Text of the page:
Love Survives

October 20, 2012

When I was eight years old, I saw “The Christmas Shoes,” a touching movie about a family’s struggle with cancer, for the first time. Petrified that my mother would die like the boy’s mother in the movie, I crawled, weeping, to her side and confessed my fears. Looking straight into my eyes, she promised she never would leave and hugged me tight. I believed her with all my heart, but sometimes we make promises we cannot keep; this was one such promise.
My mother, Judith Maria Byrne, died from Melanoma Skin Cancer December 8th, 2009 at the young age of forty-eight. However, her battle began two years earlier with a tiny mole. During a routine skin check, dermatologists discovered a cancerous mole sitting in the middle of my mother’s upper back. With a shot of numbing medicine, a quick incision, and a few snips the dangerous mole was removed and she was notified that she had nothing to worry about. Unbeknownst to anyone, however, the cancer lived on and Melanoma cells secretly invaded my mother’s body, transporting themselves throughout her blood stream, latching onto her most vital organs. They waited patiently for a year and a half until my mother derived a persistent cough that forced her to visit the doctor. After taking a CAT scan of her chest and visceral organs, tears leaked from the corners of the doctor’s eyes as she informed my mother that Melanoma cancer cells had metastasized and formed tumors on her lungs, kidneys, and liver. She had stage four Melanoma Skin Cancer-chance of survival: less than twenty percent.
I did not understand the seriousness of the situation when my mother broke the news to me. Sitting quietly on the couch, she pronounced she had cancer and would undergo Interleukin treatment in a couple of weeks. Dumbfounded, I looked into her watering eyes and whispered, “You’re gonna be okay, right? They treat cancer all the time…” Forcing a smile, she wrapped me in her arms saying, “I hope so,” as I bawled into her shoulder. Truth be told, I honestly believed my mother would be fine. As a fifteen year old girl, I was naïve to the world of death and suffering; after all, it was only people in movies who died of cancer, right? I could not have been more wrong.
Entering the University of Washington’s cancer ward, my mother began two weeks of intensive cancer treatment that left her bloated, feverish, and weak. My father forced us to stay home during the worst days of her treatment, but when we were allowed to visit my heart ached for my mother. Swollen and blotchy, she hardly resembled the woman I had known my entire life. I was afraid to touch her; scared any contact would send shocks of pain up and down her beaten body. Seeing her this way made me angry at the cancer, upset with the nurses and doctors for not doing more, and frustrated that everything was out of my control.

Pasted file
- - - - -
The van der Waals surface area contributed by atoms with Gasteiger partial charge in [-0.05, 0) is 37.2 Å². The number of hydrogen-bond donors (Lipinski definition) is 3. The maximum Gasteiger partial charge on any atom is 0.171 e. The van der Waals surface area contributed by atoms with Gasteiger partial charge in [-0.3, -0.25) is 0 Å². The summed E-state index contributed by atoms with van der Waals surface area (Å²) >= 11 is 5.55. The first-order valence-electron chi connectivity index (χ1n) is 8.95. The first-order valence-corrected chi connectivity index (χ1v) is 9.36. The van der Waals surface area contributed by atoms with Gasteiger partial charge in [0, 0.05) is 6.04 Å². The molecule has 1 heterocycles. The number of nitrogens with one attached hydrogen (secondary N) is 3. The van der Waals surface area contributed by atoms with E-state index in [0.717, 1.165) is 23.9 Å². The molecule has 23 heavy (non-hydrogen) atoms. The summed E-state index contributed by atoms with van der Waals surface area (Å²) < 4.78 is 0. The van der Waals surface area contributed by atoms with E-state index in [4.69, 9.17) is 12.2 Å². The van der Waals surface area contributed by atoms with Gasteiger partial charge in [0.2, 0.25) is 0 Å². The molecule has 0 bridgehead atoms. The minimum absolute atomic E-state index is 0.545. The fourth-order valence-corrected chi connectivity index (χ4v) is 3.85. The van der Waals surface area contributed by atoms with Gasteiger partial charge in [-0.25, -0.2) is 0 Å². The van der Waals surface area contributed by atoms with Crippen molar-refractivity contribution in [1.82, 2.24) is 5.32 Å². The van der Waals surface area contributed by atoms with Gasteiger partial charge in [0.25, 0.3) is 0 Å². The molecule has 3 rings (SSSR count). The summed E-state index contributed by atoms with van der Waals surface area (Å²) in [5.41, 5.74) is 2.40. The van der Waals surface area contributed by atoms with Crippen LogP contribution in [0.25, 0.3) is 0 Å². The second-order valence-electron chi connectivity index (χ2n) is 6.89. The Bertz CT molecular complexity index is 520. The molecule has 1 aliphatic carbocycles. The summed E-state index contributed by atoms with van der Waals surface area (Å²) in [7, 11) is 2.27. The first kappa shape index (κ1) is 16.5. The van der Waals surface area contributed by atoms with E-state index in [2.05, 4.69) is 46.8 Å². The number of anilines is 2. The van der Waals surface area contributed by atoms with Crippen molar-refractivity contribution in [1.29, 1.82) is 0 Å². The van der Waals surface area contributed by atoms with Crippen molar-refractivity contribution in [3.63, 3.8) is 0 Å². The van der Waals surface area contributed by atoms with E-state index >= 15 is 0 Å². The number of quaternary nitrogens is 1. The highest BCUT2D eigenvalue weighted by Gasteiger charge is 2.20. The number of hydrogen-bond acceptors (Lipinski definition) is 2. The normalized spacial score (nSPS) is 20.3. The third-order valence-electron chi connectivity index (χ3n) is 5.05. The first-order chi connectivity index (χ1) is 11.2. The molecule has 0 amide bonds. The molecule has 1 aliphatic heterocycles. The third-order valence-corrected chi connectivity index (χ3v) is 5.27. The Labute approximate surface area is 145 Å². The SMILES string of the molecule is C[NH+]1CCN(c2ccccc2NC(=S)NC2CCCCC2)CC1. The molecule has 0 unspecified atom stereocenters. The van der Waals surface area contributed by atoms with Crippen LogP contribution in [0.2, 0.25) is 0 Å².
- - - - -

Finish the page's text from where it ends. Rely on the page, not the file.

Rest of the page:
Despite this, my true anger and resentment fell on my sister, who aimed all her fury at our helpless mother, lying sickly in her hospital bed. Eighteen months younger than me, Mackenzie towered over my mother. With hot tears rolling down her cheeks and clenched fists shaking at her sides, she blamed my mother for everything that was happening. Her cold words shot an arrow through my heart. Trembling inside, I wanted to drag Mackenzie out of the room and scream at her. I wanted to slap her, shake her by the shoulders, and tell her how utterly wrong she was. Sitting in that hospital room, watching Mackenzie bully my mother, I felt hatred toward my sister for the first time in my life, and let my emotions take hold of me. Later, at home, I screamed at her until I collapsed and we sobbed into each other’s shoulders. Vulnerable, desperate, and broken-hearted, we cried until we could not cry anymore.
Soon, after two weeks of agony, my mother and father came home with good news: many of the tumors had reduced in size, and some had completely disappeared. For a treatment with only a ten percent success rate, it seemed to be working. Hopeful, my mother went back for two more weeks of treatment about a month later, and we all held our breath. Surprisingly, more good news came after round two and my mother began to feel better. She returned to work, attended regular Body Pump and Pilate’s classes at the gym, and seemed like her old, spirited self again. The Melanoma was not defeated though, and doctors wanted to try a new experimental drug on my mother. Open-minded and ready, my parents arrived in Seattle for their final meeting before the experiment trials, only to learn that my mother’s previous scans revealed fluid building up in her lungs. Due to this, she was no longer qualified for the drug, and had new problems on top of the cancer.